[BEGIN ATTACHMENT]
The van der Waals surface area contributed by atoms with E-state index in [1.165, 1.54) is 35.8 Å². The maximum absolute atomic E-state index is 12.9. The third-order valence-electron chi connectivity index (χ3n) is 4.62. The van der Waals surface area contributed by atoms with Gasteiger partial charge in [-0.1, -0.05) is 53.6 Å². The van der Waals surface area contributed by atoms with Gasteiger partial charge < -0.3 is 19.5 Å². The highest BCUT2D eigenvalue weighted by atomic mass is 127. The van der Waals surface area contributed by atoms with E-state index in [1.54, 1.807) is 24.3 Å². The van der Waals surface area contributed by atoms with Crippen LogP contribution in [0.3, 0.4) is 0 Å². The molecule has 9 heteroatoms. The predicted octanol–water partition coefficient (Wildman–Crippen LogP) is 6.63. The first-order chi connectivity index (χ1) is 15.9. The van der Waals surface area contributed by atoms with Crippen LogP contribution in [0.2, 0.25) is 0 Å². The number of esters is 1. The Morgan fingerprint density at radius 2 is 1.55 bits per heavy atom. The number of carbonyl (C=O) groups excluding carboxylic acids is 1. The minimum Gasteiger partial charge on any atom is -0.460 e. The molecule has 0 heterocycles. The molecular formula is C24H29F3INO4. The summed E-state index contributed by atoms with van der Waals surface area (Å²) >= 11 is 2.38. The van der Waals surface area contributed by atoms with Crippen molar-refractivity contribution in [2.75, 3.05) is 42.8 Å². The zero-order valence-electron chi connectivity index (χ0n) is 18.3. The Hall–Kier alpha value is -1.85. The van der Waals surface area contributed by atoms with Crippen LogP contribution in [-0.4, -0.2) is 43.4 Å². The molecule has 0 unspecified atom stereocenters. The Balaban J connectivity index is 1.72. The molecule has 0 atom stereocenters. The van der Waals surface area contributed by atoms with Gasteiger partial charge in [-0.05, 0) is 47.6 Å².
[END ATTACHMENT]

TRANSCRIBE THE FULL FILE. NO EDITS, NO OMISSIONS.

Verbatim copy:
The van der Waals surface area contributed by atoms with E-state index in [1.165, 1.54) is 35.8 Å². The maximum absolute atomic E-state index is 12.9. The third-order valence-electron chi connectivity index (χ3n) is 4.62. The van der Waals surface area contributed by atoms with Gasteiger partial charge in [-0.1, -0.05) is 53.6 Å². The van der Waals surface area contributed by atoms with Gasteiger partial charge < -0.3 is 19.5 Å². The highest BCUT2D eigenvalue weighted by atomic mass is 127. The van der Waals surface area contributed by atoms with E-state index in [1.54, 1.807) is 24.3 Å². The van der Waals surface area contributed by atoms with Crippen LogP contribution in [0.3, 0.4) is 0 Å². The molecule has 9 heteroatoms. The predicted octanol–water partition coefficient (Wildman–Crippen LogP) is 6.63. The first-order chi connectivity index (χ1) is 15.9. The van der Waals surface area contributed by atoms with Crippen LogP contribution in [0.2, 0.25) is 0 Å². The number of esters is 1. The Morgan fingerprint density at radius 2 is 1.55 bits per heavy atom. The number of carbonyl (C=O) groups excluding carboxylic acids is 1. The minimum Gasteiger partial charge on any atom is -0.460 e. The molecule has 0 heterocycles. The molecular formula is C24H29F3INO4. The summed E-state index contributed by atoms with van der Waals surface area (Å²) >= 11 is 2.38. The van der Waals surface area contributed by atoms with Crippen molar-refractivity contribution in [2.75, 3.05) is 42.8 Å². The zero-order valence-electron chi connectivity index (χ0n) is 18.3. The Hall–Kier alpha value is -1.85. The van der Waals surface area contributed by atoms with Crippen LogP contribution in [-0.4, -0.2) is 43.4 Å². The molecule has 0 unspecified atom stereocenters. The Balaban J connectivity index is 1.72. The molecule has 0 atom stereocenters. The van der Waals surface area contributed by atoms with Gasteiger partial charge in [-0.05, 0) is 47.6 Å².